To figure out your waist reduction, take your waist measurement and move the decimal place to the left by one number. That means if your waist measurement is 30”, you will reduce by 3”, making your corset waist 27”. If your waist measurement is 25”, you will reduce by 2.5”, making your corset waist 22.5”. If the number you get sounds scary, add back a bit. The lacing gap in the back will allow you to cinch tighter or let it out as needed for a more comfortable fit.
Corset patterns usually show ½ of the body, expecting your left and right halves to be symmetrical. To find out what the measurements of the pattern are, simply add up the width of the pattern pieces at the height you want to measure. Be very careful you do not measure the seam allowance. Add 1”-1.5” to allow for the lacing gap. Multiply the total by 2. Compare that number to your measurements and choose the closest pattern for your starting point.
For simplicity, I am describing underbust corset patterns for four generalized body types: Square, Ample Hips, Curvy, and Men’s. All sample patterns are scaled to the same waist measurement for easy comparisons between the types, and so if the upper shape from one pattern and the hip shape from another work for your shape, you can combine them.
There is no seam allowance on the scale patterns given below. Read on and you’ll find out how to alter the patterns and add seam allowance.
I based my draft on a scale of 4 squares = 1 inch, but one of the wonderful things about scale patterns is you can use whatever scale you want. If you are making a larger corset, you can use 3 squares = 1 inch, resulting in a waist of 33″-36″. If you are making a smaller corset, you can use 5 squares = 1 inch, resulting in a waist of 20″-23″. If you are working in metric, making 2 squares = 1 cm gives you a waist of 50cm-58cm.
This body type is characterized by very slight differences in circumference measurements along the torso. This proportion works well for straight or slight figures, and many plus-sized figures. This type of corset shape will also work for most men, but unlike the specific men’s pattern the curves are intended to give a feminine silhouette. The measurements for the sample pattern are underbust 28”-31”, waist 25”-28”, hip 30”-33”. The smaller measurements are with no lacing gap, and the larger with 3″ lacing gap.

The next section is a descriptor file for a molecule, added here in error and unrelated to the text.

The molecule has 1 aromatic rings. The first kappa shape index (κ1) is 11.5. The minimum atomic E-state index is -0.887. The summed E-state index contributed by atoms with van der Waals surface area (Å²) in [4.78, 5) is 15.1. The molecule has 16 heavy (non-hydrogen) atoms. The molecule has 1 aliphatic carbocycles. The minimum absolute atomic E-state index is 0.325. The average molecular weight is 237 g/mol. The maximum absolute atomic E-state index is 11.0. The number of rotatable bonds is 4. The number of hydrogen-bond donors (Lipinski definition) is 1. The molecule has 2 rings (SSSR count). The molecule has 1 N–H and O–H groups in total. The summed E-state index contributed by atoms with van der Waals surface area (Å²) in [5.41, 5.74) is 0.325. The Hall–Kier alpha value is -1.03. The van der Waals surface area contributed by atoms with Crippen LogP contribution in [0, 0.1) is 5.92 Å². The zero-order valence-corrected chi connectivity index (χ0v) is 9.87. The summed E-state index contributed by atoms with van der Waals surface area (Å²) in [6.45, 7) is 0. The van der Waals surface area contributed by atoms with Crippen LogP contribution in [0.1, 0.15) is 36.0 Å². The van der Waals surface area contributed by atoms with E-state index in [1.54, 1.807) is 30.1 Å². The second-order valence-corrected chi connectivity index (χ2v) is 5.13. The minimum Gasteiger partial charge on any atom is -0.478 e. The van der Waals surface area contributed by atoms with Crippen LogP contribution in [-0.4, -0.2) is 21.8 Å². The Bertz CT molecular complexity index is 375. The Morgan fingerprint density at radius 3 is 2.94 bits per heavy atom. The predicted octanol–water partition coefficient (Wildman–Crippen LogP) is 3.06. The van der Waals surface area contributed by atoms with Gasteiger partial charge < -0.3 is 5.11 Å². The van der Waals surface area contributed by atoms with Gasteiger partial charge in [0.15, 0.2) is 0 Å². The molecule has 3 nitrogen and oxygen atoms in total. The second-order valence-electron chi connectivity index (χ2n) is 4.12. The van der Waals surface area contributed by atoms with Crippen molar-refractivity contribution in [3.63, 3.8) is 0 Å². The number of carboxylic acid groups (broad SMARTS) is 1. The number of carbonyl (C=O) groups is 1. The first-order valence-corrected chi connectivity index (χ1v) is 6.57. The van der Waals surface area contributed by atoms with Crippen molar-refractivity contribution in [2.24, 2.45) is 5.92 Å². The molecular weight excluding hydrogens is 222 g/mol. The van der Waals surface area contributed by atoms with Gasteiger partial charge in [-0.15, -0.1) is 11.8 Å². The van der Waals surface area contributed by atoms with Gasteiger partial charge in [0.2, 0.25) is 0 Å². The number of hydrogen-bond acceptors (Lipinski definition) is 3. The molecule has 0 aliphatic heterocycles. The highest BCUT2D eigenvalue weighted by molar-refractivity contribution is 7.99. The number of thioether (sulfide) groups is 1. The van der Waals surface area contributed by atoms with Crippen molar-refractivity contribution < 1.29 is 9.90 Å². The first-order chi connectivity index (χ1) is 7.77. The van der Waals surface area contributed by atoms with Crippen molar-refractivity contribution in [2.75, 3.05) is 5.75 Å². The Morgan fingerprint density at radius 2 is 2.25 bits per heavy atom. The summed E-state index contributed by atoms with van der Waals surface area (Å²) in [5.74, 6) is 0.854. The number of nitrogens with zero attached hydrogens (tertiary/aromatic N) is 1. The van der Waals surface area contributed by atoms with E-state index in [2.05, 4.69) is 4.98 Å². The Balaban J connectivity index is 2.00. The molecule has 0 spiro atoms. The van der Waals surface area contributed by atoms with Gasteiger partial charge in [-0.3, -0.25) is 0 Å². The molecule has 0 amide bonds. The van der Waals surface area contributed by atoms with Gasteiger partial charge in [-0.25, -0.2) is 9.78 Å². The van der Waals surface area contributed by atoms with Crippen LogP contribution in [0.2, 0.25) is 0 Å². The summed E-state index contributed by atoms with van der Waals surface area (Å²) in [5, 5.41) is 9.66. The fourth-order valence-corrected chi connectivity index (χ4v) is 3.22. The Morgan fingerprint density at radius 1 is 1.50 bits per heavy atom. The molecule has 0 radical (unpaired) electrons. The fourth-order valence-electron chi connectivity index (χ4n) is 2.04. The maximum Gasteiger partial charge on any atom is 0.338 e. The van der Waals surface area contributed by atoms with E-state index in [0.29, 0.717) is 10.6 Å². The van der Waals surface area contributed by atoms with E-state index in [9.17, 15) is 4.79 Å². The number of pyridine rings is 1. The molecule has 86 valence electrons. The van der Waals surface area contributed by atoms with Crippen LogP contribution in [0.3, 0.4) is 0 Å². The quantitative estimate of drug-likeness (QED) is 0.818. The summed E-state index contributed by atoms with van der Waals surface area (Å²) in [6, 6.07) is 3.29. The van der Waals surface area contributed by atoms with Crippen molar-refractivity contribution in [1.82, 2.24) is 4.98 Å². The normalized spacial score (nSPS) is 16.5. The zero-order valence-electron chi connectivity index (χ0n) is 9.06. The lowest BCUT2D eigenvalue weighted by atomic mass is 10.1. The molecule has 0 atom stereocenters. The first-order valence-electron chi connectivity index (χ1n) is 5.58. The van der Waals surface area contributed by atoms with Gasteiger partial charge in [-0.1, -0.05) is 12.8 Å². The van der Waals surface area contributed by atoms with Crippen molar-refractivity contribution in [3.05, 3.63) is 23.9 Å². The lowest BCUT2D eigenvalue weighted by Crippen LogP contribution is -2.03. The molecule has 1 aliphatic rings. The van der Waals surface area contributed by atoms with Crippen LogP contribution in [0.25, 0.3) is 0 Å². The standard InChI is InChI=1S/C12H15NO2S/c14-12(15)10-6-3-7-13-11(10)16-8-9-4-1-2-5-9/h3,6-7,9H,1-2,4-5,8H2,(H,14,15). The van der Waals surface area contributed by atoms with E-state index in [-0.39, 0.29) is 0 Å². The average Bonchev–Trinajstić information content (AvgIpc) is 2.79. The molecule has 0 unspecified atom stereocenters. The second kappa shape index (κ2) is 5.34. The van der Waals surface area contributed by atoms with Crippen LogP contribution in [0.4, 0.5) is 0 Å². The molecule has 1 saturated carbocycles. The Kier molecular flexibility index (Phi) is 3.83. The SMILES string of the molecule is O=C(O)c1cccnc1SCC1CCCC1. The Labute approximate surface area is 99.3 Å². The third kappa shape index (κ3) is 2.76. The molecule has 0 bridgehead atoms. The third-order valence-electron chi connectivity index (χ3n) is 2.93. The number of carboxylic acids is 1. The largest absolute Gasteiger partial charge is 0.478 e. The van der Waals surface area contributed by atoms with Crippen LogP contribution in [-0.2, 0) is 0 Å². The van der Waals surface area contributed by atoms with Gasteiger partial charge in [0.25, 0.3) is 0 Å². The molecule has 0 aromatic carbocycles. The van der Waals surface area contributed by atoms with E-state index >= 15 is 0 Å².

This corset type is for women who have no visual smallest waist, resulting in a reduced waist measurement that is very similar to the underbust measurement and a hip measurement that creates a plentiful curve. This will work best for many pear-shaped and plus-sized figures. The measurements for the sample pattern are underbust 26”-29”, waist 25”-28”, hip 32”-35”. The smaller measurements are with no lacing gap, and the larger with 3″ lacing gap.
This corset type is for women who have a naturally curvy figure, where even a small reduction in the waist measurement creates dramatic curves both above and below the waist. The measurements for the sample pattern are underbust 29”-32”, waist 25”-28”, hip 36”-39”. The smaller measurements are with no lacing gap, and the larger with 3″ lacing gap.
This type of corset is shaped to give a more masculine silhouette while cinching in slightly and ensuring a flat abdomen. The measurements for the sample pattern are underbust 28”-31”, waist 25”-28”, hip 30”-33”. The smaller measurements are with no lacing gap, and the larger with 3″ lacing gap.